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Financial Planning / Tax Strategies
|Subject: Good news – No Change!||Date: 9/6/2012 5:44 PM|
|Author: Wradical||Number: 116576 of 123001|
This morning’s mail brought a letter from IRS, and those things usually make me cringe.
It was an Estate Tax Closing Letter, informing us that our late client’s 706 was accepted as filed. This was a big deal. We filed the return in late March 2012, with an extension (He died in late 2010.) And after some debate with their attorney, we decided NOT to file a “Request for Prompt Assessment”, and invite closer scrutiny. We also did the valuation of the family limited partnership (FLP) interest that was the biggest asset of the estate.
I have a couple of ugly jobs going on – IRS appeals/collection problem, delinquent filers – so this was truly a breath of fresh air.
In a way, this could be a good case study of what you can do with good planning over a period of years. The deceased was a self-made man, and most of his wealth was in real estate. He owned various business properties. He was 91 years old. His wife died about 20 years ago, at which time he got seriously concerned about what his ultimate estate tax would be when his time came. So he did a couple of big things.
1.Put his largest holdings into the FLP, and made gifts of Ltd. Partnership interests to his children and grandchildren. He did this in big chunks to use up his lifetime exemption amount, as that increased over the years. And in other years he made gifts at the annual exclusion amount, using FLP shares (at discounted values, also calculated by our firm.) Altogether he moved about $2 million out of his estate doing this, over a 20 year period. As far as management succession, his daughter succeeded him as the managing partner of the FLP.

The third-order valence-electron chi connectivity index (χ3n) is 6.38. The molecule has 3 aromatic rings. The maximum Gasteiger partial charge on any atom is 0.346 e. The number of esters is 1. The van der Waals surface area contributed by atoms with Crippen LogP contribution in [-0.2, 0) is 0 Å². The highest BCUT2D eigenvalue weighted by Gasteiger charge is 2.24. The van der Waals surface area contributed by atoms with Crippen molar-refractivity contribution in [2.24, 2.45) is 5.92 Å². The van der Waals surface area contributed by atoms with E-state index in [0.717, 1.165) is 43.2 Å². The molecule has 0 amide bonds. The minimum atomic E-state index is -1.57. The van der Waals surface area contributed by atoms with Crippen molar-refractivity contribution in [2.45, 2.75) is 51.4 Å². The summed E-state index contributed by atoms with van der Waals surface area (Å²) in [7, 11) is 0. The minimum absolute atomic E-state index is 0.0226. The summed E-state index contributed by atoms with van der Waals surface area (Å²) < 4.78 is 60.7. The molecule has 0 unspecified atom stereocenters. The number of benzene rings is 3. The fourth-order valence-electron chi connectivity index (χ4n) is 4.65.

2.He had some other investments in a corporation, which was a C-Corp., and actually a Personal Holding Company – not the best vehicle these days, but it would have cost a lot to change that around. He sold his interest in that back to the company for a private annuity. That worked out OK. If anything, he lived about 4 years too long. Optimally, it would have worked better to sell for a fixed price installment note. And that is how the IRS would insist you treat it today.
The whole process didn’t go exactly according to plan. For one thing, 3 of his 4 children predeceased him, largely due to their lifestyles. His daughter who survived him was the stable one of the group, and was in place to manage the family business affairs, as well as be the personal representative. The grandchildren (her children, and those of her brothers), as limited partners, are no